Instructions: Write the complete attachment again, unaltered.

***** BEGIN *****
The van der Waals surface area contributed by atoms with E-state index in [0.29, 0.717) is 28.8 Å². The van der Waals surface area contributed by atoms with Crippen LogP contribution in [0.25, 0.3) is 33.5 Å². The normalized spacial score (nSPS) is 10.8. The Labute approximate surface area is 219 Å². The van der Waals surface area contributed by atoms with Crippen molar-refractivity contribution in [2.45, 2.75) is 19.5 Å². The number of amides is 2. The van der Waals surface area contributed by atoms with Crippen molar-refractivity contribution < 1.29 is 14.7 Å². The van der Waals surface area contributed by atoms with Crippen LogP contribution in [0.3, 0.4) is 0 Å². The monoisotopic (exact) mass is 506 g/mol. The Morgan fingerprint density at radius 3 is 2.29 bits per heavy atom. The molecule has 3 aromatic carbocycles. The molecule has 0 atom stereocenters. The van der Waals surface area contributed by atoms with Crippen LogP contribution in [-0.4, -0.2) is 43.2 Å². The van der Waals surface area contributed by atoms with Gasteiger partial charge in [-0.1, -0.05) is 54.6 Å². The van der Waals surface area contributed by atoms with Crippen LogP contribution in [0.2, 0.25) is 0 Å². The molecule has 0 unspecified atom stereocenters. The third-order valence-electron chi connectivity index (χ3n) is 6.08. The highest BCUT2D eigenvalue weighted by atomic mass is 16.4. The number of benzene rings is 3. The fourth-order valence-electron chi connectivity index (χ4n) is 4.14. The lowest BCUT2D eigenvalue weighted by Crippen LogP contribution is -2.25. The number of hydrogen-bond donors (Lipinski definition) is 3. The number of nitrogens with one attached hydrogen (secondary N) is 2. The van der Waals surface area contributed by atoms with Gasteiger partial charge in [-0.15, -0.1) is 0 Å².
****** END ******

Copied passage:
The van der Waals surface area contributed by atoms with E-state index in [0.29, 0.717) is 28.8 Å². The van der Waals surface area contributed by atoms with Crippen LogP contribution in [0.25, 0.3) is 33.5 Å². The normalized spacial score (nSPS) is 10.8. The Labute approximate surface area is 219 Å². The van der Waals surface area contributed by atoms with Crippen molar-refractivity contribution in [2.45, 2.75) is 19.5 Å². The number of amides is 2. The van der Waals surface area contributed by atoms with Crippen molar-refractivity contribution < 1.29 is 14.7 Å². The van der Waals surface area contributed by atoms with Crippen LogP contribution in [0.3, 0.4) is 0 Å². The monoisotopic (exact) mass is 506 g/mol. The Morgan fingerprint density at radius 3 is 2.29 bits per heavy atom. The molecule has 3 aromatic carbocycles. The molecule has 0 atom stereocenters. The van der Waals surface area contributed by atoms with Crippen LogP contribution in [-0.4, -0.2) is 43.2 Å². The van der Waals surface area contributed by atoms with Gasteiger partial charge in [-0.1, -0.05) is 54.6 Å². The van der Waals surface area contributed by atoms with Crippen LogP contribution in [0.2, 0.25) is 0 Å². The molecule has 0 unspecified atom stereocenters. The third-order valence-electron chi connectivity index (χ3n) is 6.08. The highest BCUT2D eigenvalue weighted by atomic mass is 16.4. The number of benzene rings is 3. The fourth-order valence-electron chi connectivity index (χ4n) is 4.14. The lowest BCUT2D eigenvalue weighted by Crippen LogP contribution is -2.25. The number of hydrogen-bond donors (Lipinski definition) is 3. The number of nitrogens with one attached hydrogen (secondary N) is 2. The van der Waals surface area contributed by atoms with Gasteiger partial charge in [-0.15, -0.1) is 0 Å².